Out went the semi-frequent racing of the past and as she put it, "I trained hard all summer in the Houston heat hoping this would be the race that earned me a Boston Qualifying time."
That race was the Tunnel Light Marathon just outside of Seattle, Washington and was held on September 18, 2016.
Laura had the classic "A", "B" and "C" goals: "C" was her BQ at 3:45, "B" was "at least a 3:42" and "A" was "to be under 3:40."
She ran the race with her training partner, Sandra Tezino, who was running her first marathon and had decided to run with the 3:40 pacer.
|Laura and Sandra Tezino after their last 20-miler before Tunnel Light Marathon.|
(Photo courtesy of Bill Dwyer)
"Our coach had given us general guidelines to shoot for an 8:15 pace, never running faster than an eight-minute mile," she said. "A mile into the (2.4-mile) tunnel (at the start of the race), something inside me told me I just needed to go for it.
"So I sped up and never looked back."
The course was a packed dirt and gravel trail with a gradual decline almost all the way to the bottom.
Then Laura's music went out after two songs.
"I knew that it was just going to be the Big Guy, myself and the trail," she added.
But there was an unintended benefit to it all.
"I was able to settle into a rhythm and I started feeling the course. I learned when I could surge and when the trail was flattening out and I needed to pull back and conserve a bit," she explained. "Had I zoned out to music I wouldn't have been able to do this as well. Also if I had run with the pacer I wouldn't have been able to listen to my body."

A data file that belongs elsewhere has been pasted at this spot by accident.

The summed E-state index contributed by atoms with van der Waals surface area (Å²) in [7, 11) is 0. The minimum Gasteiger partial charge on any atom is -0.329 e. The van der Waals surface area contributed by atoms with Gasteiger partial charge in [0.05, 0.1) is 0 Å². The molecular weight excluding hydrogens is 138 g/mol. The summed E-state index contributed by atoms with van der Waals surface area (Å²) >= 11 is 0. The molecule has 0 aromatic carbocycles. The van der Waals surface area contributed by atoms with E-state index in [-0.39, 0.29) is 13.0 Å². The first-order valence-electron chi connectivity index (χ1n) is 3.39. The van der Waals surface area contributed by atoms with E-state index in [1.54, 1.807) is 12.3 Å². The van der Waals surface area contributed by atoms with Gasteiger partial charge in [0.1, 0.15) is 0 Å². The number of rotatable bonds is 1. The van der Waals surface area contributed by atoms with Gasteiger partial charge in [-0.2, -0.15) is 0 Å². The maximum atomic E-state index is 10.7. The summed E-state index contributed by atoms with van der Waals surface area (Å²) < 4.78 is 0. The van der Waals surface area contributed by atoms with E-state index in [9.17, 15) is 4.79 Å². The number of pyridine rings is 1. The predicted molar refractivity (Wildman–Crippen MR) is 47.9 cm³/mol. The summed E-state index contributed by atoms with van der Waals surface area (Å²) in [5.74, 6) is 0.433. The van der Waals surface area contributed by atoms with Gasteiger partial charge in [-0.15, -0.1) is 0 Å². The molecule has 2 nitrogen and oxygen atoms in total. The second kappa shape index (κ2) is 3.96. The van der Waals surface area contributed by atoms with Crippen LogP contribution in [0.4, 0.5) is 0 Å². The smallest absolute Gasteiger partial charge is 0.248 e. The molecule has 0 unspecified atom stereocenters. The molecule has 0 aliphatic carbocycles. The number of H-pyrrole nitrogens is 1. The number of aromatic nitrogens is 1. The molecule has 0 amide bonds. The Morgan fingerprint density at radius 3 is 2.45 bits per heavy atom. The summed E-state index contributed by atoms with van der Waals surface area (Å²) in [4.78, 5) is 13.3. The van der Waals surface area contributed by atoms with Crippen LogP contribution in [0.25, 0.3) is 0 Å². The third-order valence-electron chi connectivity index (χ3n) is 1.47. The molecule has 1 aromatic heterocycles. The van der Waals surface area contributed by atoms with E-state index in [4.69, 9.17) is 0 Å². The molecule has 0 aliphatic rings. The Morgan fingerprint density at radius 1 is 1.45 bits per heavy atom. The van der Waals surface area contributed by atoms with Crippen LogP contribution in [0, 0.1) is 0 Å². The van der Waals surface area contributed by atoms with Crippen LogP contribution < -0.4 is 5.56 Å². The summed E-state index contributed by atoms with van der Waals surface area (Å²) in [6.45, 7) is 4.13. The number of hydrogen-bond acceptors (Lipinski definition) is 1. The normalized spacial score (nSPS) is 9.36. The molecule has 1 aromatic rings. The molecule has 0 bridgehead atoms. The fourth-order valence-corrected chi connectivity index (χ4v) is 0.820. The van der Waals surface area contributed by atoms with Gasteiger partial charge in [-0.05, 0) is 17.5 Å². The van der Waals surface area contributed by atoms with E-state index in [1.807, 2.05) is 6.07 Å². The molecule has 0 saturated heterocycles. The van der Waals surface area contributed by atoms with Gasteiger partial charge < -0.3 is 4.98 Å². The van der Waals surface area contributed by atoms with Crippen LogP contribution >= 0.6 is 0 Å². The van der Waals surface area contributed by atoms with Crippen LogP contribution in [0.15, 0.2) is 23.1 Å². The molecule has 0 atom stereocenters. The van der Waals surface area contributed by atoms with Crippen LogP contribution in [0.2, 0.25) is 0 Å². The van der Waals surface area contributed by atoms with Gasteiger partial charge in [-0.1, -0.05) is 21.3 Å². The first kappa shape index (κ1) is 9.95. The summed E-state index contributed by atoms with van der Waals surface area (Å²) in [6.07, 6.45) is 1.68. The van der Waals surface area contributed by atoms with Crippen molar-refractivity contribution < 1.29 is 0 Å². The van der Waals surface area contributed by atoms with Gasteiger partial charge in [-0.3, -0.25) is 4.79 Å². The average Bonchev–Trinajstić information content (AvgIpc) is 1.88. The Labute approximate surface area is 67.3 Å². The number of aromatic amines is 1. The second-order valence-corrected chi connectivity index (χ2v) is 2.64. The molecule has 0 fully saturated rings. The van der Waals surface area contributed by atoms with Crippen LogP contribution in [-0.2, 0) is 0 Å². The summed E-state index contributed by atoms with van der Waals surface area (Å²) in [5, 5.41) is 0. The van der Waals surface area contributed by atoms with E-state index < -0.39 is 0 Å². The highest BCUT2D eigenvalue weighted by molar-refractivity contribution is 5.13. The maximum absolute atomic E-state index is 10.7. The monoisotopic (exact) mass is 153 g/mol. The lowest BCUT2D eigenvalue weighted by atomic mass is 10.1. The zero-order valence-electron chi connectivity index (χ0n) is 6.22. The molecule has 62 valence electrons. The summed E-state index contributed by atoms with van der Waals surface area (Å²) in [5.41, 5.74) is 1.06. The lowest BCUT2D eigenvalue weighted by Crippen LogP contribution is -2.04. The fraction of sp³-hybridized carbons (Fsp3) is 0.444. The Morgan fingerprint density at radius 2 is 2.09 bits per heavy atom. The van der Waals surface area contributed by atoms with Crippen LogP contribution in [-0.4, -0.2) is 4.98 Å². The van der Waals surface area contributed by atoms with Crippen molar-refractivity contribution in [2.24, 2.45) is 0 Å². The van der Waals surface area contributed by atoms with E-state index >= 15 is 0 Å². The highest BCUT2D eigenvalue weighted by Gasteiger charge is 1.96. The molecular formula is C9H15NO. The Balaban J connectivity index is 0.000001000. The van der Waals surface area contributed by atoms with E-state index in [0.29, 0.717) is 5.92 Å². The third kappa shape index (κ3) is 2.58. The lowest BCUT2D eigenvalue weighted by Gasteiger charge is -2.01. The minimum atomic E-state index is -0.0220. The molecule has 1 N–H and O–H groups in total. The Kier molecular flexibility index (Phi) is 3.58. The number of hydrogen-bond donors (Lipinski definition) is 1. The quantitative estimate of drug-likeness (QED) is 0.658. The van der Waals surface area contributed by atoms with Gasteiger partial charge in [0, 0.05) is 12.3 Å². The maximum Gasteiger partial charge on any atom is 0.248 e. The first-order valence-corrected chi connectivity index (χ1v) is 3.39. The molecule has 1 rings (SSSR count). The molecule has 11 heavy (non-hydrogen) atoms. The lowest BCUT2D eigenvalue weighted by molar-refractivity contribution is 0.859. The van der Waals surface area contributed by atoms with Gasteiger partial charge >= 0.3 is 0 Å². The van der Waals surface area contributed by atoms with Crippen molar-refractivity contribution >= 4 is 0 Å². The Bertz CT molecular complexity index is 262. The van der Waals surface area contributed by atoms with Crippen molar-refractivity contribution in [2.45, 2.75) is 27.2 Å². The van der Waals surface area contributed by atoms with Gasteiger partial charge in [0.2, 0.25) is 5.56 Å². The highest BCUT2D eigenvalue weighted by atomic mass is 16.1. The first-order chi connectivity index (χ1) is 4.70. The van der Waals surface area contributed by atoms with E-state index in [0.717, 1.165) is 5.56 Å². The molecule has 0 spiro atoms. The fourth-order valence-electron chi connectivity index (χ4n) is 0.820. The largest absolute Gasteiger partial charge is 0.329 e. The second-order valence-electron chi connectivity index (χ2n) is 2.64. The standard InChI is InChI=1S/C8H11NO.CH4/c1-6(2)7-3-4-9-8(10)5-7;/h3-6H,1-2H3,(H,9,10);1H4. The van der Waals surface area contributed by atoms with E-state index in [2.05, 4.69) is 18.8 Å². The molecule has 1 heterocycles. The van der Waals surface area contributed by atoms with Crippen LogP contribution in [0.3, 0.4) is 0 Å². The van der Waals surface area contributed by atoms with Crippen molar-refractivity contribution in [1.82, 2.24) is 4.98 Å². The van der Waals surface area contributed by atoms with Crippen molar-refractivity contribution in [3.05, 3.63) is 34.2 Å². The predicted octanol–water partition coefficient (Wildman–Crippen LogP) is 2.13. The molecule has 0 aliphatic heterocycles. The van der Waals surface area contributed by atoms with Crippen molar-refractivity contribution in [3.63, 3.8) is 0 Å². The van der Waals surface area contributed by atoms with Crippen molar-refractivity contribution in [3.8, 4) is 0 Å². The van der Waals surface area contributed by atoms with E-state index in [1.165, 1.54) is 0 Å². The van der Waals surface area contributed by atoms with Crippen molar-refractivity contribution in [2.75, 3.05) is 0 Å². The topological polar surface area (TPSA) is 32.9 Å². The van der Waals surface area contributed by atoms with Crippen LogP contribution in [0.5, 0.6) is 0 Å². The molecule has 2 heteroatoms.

At mile 21, Laura felt like a BQ was in the making after maintaining between a 7:55 and an 8:13 pace through that point.
However, the trail started to flatten out for quite a while.
And we'll let Laura re-tell the story from here:
"My new mini goal was just to make it to 23. Around 23.5, I was in so much pain and decided I would pull back a bit and just maintain my 8:55 pace and settle for a 3:41 or 3:42.
"At mile 24, I heard a really loud voice saying "this girl is running her first marathon and she is killing it!" Well I knew exactly who that was and I knew that the 3:40 pacer was on my heels.
"This was all the motivation I needed to speed it back up. Once they caught me at mile 25 the pacer absolutely made it his mission to get us both over the finish line under 3:40.
"The trail became really rocky and it was hard to keep my footing, but we held on and finished Sandra 3:39:18 and myself 3:39:35.
|Two happy Boston Qualifiers!|
(Photo courtesy of Alan Gastineau)
Laura said that "it was a completely surreal experience and definitely my greatest running experience thus far."
And that leaves Boston on Monday, April 17.
Her goal? "Just to enjoy it and take it all in," she said.
It's a big day for Laura - and others - and she's quick to give credit to those who helped make it all possible.
"I've definitely been blessed by the Lord, with a beautiful life that allows me to pursue my dreams," she said. "I have a very supportive husband and daughter who always encourage and root for me.
"I have an amazing run family (Volte) and coach (Bill) who have inspired and helped me more than I can express in words.
"And, obviously, the months of training with Sandra have profoundly affected my running. She definitely makes me a better runner and person. While months and months of chasing Jen (Smith) and Mayra (Caamano) on League Line Road certainly helped me get faster and stronger."
Some notions that Dwyer reciprocates about Laura.
"Laura is an amazing person, very consistent with her training, keeps things in the proper perspective and supports everyone around her," he said. "And watching her just one time you know that she has the talent to make it to Boston."